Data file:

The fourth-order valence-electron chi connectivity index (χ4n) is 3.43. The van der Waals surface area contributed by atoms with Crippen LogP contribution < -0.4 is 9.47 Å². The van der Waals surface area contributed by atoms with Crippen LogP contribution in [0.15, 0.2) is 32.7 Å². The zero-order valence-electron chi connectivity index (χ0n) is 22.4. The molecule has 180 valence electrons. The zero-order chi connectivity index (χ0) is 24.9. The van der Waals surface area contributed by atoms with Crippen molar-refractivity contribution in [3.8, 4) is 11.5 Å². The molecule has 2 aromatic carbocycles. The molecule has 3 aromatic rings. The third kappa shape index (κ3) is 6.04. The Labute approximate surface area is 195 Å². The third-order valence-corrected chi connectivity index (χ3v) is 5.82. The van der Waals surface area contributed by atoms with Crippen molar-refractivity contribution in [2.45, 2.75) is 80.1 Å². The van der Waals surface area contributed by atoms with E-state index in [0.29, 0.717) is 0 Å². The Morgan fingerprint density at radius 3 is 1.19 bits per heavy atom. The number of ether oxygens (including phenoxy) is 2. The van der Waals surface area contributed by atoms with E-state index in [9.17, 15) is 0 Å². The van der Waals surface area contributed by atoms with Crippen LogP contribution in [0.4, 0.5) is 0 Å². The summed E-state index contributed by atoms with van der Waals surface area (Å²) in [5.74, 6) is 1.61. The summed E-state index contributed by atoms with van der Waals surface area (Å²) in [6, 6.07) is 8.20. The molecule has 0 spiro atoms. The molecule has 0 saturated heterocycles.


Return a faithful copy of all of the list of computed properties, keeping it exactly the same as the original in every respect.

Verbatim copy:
The fourth-order valence-electron chi connectivity index (χ4n) is 3.43. The van der Waals surface area contributed by atoms with Crippen LogP contribution < -0.4 is 9.47 Å². The van der Waals surface area contributed by atoms with Crippen LogP contribution in [0.15, 0.2) is 32.7 Å². The zero-order valence-electron chi connectivity index (χ0n) is 22.4. The molecule has 180 valence electrons. The zero-order chi connectivity index (χ0) is 24.9. The van der Waals surface area contributed by atoms with Crippen molar-refractivity contribution in [3.8, 4) is 11.5 Å². The molecule has 2 aromatic carbocycles. The molecule has 3 aromatic rings. The third kappa shape index (κ3) is 6.04. The Labute approximate surface area is 195 Å². The third-order valence-corrected chi connectivity index (χ3v) is 5.82. The van der Waals surface area contributed by atoms with Crippen molar-refractivity contribution in [2.45, 2.75) is 80.1 Å². The van der Waals surface area contributed by atoms with E-state index in [0.29, 0.717) is 0 Å². The Morgan fingerprint density at radius 3 is 1.19 bits per heavy atom. The number of ether oxygens (including phenoxy) is 2. The van der Waals surface area contributed by atoms with E-state index in [9.17, 15) is 0 Å². The van der Waals surface area contributed by atoms with Crippen LogP contribution in [0.4, 0.5) is 0 Å². The summed E-state index contributed by atoms with van der Waals surface area (Å²) in [5.74, 6) is 1.61. The summed E-state index contributed by atoms with van der Waals surface area (Å²) in [6, 6.07) is 8.20. The molecule has 0 spiro atoms. The molecule has 0 saturated heterocycles.